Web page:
Break out the bunting, pop open the bubbly water, take off all of your clothes and run out into the street proclaiming to EVERYONE, wherever you may be in the world, that the month long celebration of the punk rock publishers Fahrenheit Press and Fahrenheit 13 is underway!
Now, there’s a slim chance that you may not know what the flipping blimey I am going on about here. You may have stumbled upon this post after turning the blogging equivalent of the wrong corner whilst blog surfing. You may have seen this on Twitter and, distracted by a cat chasing a mouse on a very small scooter, accidentally clicked on the link and…. piff paff poof… here you are. You may, of course, have clicked on the link on purpose and are genuinely intrigued as to what a Fahrenbruary actually is and what it will entail.
Well, whatever your reasons I warmly welcome you to my blog and I thank you for taking the time to read this and discover what Fahrenbury is and how it all came about 😊
The smell is terrible, but as you slowly approach the charred corpse in the centre of the circle, your sense of smell is overwhelmed by the sight in front of you. The mangled, twisted figure appears to defy all laws of nature. It is hard to imagine that it was ever alive in the first place. As the forensic team poke and prod about in the ashes, you hear a call as one of the white suited officials calls you over. They point to the corpse and you struggle to see what they are getting excited about.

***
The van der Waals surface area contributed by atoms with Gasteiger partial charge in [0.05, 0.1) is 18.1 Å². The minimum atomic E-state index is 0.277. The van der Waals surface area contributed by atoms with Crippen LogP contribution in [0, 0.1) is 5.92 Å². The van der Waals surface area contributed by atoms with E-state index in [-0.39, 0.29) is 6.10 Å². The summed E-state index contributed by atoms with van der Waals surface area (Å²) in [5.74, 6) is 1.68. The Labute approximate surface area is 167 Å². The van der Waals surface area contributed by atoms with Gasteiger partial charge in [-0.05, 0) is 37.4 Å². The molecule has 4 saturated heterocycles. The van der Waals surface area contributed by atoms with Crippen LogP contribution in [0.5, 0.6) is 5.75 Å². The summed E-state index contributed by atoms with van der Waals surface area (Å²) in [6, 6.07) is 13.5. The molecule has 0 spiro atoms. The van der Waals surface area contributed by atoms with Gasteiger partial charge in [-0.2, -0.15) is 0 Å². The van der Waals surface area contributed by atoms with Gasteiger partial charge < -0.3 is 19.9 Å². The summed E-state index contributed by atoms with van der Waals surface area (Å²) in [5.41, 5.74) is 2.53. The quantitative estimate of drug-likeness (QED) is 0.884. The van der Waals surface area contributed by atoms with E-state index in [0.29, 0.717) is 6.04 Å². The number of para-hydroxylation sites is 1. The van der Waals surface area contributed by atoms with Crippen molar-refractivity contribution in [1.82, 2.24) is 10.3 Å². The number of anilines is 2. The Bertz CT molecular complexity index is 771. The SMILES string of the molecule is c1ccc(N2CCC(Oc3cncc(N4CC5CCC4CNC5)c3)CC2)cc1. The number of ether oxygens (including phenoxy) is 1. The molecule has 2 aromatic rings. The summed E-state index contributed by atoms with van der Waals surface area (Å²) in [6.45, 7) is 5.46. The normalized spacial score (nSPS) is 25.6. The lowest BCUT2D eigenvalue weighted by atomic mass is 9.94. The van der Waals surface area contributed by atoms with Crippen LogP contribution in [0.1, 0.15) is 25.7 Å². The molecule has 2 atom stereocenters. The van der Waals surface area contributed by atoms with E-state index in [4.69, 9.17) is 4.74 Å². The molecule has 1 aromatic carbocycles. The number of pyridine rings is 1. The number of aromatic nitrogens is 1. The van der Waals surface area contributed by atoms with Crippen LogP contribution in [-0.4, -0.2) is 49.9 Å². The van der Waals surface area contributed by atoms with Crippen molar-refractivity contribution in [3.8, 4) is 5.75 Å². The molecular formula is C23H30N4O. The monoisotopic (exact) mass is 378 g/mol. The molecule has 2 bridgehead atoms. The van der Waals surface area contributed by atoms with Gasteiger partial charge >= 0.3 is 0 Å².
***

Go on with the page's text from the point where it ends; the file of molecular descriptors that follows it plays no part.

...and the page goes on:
Then you see it. Like one of those magic eye pictures that only come together when you look at them in a certain way, the image in front of you slowly coalesces into something familiar.
You look across to your colleague who looks as confused as you feel.
As the crime scene official carefully removes the loose ashes with a fine brush, underneath are revealed markings, carefully cut deep into the flesh of the corpse.
There’s no doubt about it it. You reach for your notebook and scribble down the words that are now clearly apparent in front of you.
Looking at your notes your worst fears are confirmed.
The killer has written a…. blurb:
A serial killer is burning people alive in the Lake District’s prehistoric stone circles. He leaves no clues and the police are helpless. When his name is found carved into the charred remains of the third victim, disgraced detective Washington Poe is brought back from suspension and into an investigation he wants no part of . . .
Reluctantly partnered with the brilliant, but socially awkward, civilian analyst, Tilly Bradshaw, the mismatched pair uncover a trail that only he is meant to see. The elusive killer has a plan and for some reason Poe is part of it.